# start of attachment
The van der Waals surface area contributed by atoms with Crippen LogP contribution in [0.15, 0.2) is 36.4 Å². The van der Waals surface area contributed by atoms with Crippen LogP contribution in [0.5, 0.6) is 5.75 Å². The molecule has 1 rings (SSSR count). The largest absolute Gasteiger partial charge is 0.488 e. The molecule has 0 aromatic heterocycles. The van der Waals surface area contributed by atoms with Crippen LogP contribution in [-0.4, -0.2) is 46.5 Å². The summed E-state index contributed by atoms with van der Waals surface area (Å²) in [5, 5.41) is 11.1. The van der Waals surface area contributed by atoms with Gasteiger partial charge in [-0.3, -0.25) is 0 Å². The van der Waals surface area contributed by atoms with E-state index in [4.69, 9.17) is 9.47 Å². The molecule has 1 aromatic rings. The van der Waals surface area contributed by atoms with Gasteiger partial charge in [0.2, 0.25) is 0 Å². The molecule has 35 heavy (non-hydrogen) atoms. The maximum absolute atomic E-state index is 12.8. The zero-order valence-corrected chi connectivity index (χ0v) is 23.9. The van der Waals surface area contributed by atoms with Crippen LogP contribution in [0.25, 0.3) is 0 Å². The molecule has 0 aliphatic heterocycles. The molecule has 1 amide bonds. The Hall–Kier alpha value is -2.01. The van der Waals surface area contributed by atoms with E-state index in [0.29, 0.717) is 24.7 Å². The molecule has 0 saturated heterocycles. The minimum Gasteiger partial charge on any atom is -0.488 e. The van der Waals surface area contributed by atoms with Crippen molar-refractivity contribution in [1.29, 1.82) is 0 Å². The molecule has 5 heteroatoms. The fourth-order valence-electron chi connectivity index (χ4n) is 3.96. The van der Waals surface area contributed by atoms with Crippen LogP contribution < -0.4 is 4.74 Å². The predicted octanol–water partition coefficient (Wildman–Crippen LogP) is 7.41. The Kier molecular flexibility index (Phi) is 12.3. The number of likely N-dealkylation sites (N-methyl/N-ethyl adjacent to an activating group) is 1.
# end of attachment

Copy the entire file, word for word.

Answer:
The van der Waals surface area contributed by atoms with Crippen LogP contribution in [0.15, 0.2) is 36.4 Å². The van der Waals surface area contributed by atoms with Crippen LogP contribution in [0.5, 0.6) is 5.75 Å². The molecule has 1 rings (SSSR count). The largest absolute Gasteiger partial charge is 0.488 e. The molecule has 0 aromatic heterocycles. The van der Waals surface area contributed by atoms with Crippen LogP contribution in [-0.4, -0.2) is 46.5 Å². The summed E-state index contributed by atoms with van der Waals surface area (Å²) in [5, 5.41) is 11.1. The van der Waals surface area contributed by atoms with Gasteiger partial charge in [-0.3, -0.25) is 0 Å². The van der Waals surface area contributed by atoms with E-state index in [4.69, 9.17) is 9.47 Å². The molecule has 1 aromatic rings. The van der Waals surface area contributed by atoms with Gasteiger partial charge in [0.2, 0.25) is 0 Å². The molecule has 35 heavy (non-hydrogen) atoms. The maximum absolute atomic E-state index is 12.8. The zero-order valence-corrected chi connectivity index (χ0v) is 23.9. The van der Waals surface area contributed by atoms with Crippen LogP contribution in [0.25, 0.3) is 0 Å². The molecule has 0 aliphatic heterocycles. The molecule has 1 amide bonds. The Hall–Kier alpha value is -2.01. The van der Waals surface area contributed by atoms with E-state index in [0.29, 0.717) is 24.7 Å². The molecule has 0 saturated heterocycles. The minimum Gasteiger partial charge on any atom is -0.488 e. The van der Waals surface area contributed by atoms with Crippen molar-refractivity contribution in [1.29, 1.82) is 0 Å². The molecule has 5 heteroatoms. The fourth-order valence-electron chi connectivity index (χ4n) is 3.96. The van der Waals surface area contributed by atoms with Crippen LogP contribution < -0.4 is 4.74 Å². The predicted octanol–water partition coefficient (Wildman–Crippen LogP) is 7.41. The Kier molecular flexibility index (Phi) is 12.3. The number of likely N-dealkylation sites (N-methyl/N-ethyl adjacent to an activating group) is 1.